Kendrick Perkins’ offensive game is a work in progress. His defensive game remains a warrior’s work of art.
The Celtics center has made his bones in the NBA as a physical and imposing presence in the paint. Over the past six years, his ability and eagerness to man up against the biggest men in the league has allowed him to go from overweight teenager to starting center on the defending champions.
Forward Al Jefferson enjoyed a reputation as an emerging star before being traded to the Timberwolves last summer, and Perkins’ defense helped allow Jefferson to shine offensively. The pride Perkins took on the defensive end also endeared him to Kevin Garnett after they clashed early in their careers.
Despite undergoing off-season shoulder surgery that cost him nearly the entire summer, Perkins has been as effective and passionate on defense as ever. He has slowly added a nifty offensive move or two as well.
“I didn’t get to really have the off-season the way I wanted,” he said. “With the month of October, I had to hurry up and jam it in all in one. I was trying to work on my game and get better. I am still trying to improve.”
Although he fumbled away a series of Rajon Rondo feeds in an eight-point effort during Monday’s 107-88 victory over the Magic, Perkins was coming off a pair of games in which his offense went well beyond the usual array of spoon-fed dunks. His deft double post move on Philly shot-blocker Samuel Dalembert was part of a 4-for-4 first quarter that helped set the stage for a 102-78 blowout of the Sixers on Nov. 28. The next night, Perkins took a season-high 15 shots on the way to scoring 15 points with 12 boards in an 89-84 victory at Charlotte.
“You’ve got to pick and choose,” Perkins said of his offense. “I go in and learn my post game, and just try to come out and get better every day. Then when I get the ball, I make the best of it.”
Doc Rivers has been critical of Perkins when he has looked for his scoring too much, but the center said he is slowly making the coach a believer in his low-post potential.
“Actually, he gives me a little bit of leeway now,” Perkins said. “The last few games he’s been giving me a lot of leeway. He’s also been making it a deal to throw it down there, so more than anything it’s earning that respect.”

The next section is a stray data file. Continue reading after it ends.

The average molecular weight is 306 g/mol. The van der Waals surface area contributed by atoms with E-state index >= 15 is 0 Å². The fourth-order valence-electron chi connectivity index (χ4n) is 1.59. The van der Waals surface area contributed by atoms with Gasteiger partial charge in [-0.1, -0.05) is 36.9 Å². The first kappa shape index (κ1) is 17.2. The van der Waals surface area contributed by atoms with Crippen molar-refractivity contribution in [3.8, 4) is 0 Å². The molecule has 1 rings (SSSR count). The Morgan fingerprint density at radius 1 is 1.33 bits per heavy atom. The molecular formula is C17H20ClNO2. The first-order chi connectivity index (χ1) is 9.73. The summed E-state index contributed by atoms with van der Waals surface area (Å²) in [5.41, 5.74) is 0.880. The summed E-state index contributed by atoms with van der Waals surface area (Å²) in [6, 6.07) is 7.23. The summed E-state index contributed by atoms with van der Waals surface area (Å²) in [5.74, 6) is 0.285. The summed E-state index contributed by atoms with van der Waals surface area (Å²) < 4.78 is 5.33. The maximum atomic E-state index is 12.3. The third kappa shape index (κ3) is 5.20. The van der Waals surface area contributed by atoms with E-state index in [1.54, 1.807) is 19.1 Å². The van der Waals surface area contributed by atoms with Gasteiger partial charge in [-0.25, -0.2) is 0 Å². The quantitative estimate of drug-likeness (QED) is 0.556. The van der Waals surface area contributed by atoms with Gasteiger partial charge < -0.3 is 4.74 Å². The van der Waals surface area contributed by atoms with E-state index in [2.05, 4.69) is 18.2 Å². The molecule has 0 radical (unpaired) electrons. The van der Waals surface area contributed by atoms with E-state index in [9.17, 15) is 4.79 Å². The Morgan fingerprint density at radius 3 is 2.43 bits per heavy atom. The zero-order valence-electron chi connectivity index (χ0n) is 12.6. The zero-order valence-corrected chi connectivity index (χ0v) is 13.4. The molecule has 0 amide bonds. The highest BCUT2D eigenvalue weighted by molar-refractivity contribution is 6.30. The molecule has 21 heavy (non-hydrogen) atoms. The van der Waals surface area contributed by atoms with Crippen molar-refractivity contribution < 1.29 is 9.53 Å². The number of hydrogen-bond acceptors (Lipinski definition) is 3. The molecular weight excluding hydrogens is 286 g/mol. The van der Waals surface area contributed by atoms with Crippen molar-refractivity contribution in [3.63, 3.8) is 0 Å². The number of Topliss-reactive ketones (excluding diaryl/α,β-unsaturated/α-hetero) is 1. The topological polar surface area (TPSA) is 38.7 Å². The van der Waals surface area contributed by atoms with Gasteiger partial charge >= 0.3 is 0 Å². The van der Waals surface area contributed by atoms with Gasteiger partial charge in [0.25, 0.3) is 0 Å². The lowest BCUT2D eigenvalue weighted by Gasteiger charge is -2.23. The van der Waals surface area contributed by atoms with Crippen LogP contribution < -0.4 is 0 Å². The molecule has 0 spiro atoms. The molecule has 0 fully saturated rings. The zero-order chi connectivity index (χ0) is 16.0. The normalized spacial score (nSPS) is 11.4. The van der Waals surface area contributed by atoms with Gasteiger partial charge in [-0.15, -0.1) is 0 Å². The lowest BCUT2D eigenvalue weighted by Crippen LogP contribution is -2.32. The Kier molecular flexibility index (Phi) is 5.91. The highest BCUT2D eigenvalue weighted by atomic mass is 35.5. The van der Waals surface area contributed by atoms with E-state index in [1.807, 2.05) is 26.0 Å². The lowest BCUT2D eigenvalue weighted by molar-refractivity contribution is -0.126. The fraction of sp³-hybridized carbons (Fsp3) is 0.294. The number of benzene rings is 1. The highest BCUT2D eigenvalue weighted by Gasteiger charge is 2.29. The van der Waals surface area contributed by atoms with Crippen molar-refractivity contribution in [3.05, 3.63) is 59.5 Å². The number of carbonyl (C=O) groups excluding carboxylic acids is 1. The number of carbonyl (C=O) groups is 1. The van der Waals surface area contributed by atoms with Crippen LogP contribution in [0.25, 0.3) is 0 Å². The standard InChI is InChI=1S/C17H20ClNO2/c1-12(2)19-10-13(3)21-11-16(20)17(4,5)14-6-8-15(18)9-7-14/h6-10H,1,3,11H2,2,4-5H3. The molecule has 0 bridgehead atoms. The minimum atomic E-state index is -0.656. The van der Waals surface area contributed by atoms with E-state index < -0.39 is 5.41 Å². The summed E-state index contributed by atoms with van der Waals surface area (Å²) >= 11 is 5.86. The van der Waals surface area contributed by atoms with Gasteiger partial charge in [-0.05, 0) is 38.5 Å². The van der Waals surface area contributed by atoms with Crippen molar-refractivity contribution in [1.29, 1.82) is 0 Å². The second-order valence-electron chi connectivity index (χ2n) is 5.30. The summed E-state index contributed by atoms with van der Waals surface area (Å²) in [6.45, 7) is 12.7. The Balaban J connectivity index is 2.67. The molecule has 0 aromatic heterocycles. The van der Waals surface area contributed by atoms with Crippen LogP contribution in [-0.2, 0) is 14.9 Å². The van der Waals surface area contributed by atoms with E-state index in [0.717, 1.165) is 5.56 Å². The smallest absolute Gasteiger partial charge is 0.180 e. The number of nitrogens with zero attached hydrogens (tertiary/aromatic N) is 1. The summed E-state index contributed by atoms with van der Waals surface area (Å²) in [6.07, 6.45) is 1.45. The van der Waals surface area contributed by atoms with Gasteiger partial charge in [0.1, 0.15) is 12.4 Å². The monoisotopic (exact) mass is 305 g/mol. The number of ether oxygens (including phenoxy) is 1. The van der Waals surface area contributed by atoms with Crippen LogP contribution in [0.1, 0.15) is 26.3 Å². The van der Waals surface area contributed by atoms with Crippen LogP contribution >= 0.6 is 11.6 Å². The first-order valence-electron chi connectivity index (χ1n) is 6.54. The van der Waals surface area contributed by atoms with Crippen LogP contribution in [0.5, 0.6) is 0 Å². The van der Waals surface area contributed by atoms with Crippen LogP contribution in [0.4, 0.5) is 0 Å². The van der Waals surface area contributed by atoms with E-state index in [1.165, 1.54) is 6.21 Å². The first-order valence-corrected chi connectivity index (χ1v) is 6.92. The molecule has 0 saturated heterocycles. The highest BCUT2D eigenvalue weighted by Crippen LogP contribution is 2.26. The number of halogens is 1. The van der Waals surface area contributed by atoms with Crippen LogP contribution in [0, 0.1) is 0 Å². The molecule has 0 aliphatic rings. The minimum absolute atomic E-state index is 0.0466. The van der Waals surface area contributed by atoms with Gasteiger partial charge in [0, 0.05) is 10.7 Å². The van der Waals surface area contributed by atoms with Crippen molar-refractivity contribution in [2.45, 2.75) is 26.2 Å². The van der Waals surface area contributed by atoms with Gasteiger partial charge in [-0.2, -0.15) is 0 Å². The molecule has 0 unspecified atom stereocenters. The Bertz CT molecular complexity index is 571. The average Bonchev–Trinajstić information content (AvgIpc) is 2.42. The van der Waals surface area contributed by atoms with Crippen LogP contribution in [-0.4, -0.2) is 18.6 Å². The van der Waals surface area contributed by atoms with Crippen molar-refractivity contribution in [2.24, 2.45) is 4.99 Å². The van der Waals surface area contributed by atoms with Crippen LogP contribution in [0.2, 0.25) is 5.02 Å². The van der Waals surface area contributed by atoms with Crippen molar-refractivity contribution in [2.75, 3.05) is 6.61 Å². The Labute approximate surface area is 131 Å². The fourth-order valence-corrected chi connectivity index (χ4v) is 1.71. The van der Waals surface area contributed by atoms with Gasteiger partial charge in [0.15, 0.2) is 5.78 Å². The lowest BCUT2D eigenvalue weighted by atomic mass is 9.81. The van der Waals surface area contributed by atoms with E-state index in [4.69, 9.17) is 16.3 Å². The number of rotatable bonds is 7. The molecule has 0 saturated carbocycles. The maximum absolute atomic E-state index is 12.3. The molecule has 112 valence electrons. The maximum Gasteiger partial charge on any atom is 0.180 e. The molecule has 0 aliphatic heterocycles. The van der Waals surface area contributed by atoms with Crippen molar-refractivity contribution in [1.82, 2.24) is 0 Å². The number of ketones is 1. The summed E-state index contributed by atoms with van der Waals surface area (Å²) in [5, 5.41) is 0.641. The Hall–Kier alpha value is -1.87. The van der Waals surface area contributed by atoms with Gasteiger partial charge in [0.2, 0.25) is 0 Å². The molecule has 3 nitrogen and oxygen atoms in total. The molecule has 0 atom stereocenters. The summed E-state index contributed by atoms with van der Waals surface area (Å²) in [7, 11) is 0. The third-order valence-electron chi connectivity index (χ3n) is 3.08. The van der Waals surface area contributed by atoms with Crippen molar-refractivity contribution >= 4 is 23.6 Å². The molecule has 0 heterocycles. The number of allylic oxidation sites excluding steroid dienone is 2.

One place he has a reservoir of good will is on the defensive end. He added to that on Monday when Orlando MVP candidate Dwight Howard had just 14 points, only seven coming when Perkins (13 rebounds, 10 defensive boards) was in the game.
“I was just trying to make it hard on him and let the rest take care of itself,” Perkins said. “For certain, it’s all heart when you go against a guy like that. You don’t really want to let him do too well. Even though he had a double-double [15 rebounds], you want to contain him.”
Said Garnett: “He’s one of these people we ask night in, night out to go out and have the difficult task of guarding the best post guys.”
Talk to me in the spring
During their recent winning streak, the Celtics have beaten the teams with two of the top four records in the Eastern Conference in the Pistons and Magic, as well as three Atlantic Division foes in the Raptors, Knicks, and Sixers.
Garnett said he was a little more focused for supposed division challenger Philly than he was for a typical game, but Ray Allen said few, if any, of the 17 victories in the first 19 games carried special significance.
“This is not really a turning point at this point of the season,” he said. “Home-court advantage is important. But if you look at last year, we weren’t just good against the teams that were just as good, or better, than us. We were good against everybody. Our record against sub-.500 teams was the best, and those are the teams we are playing the majority of the time.
“Our focus is always trying to keep the same killer mentality. In our minds, it is just another game. There are conference implications, but they never really matter until you get down to March and April. It would matter a whole lot more then.”
Scott Souza covers the Celtics for OT and can be reached at firstname.lastname@example.org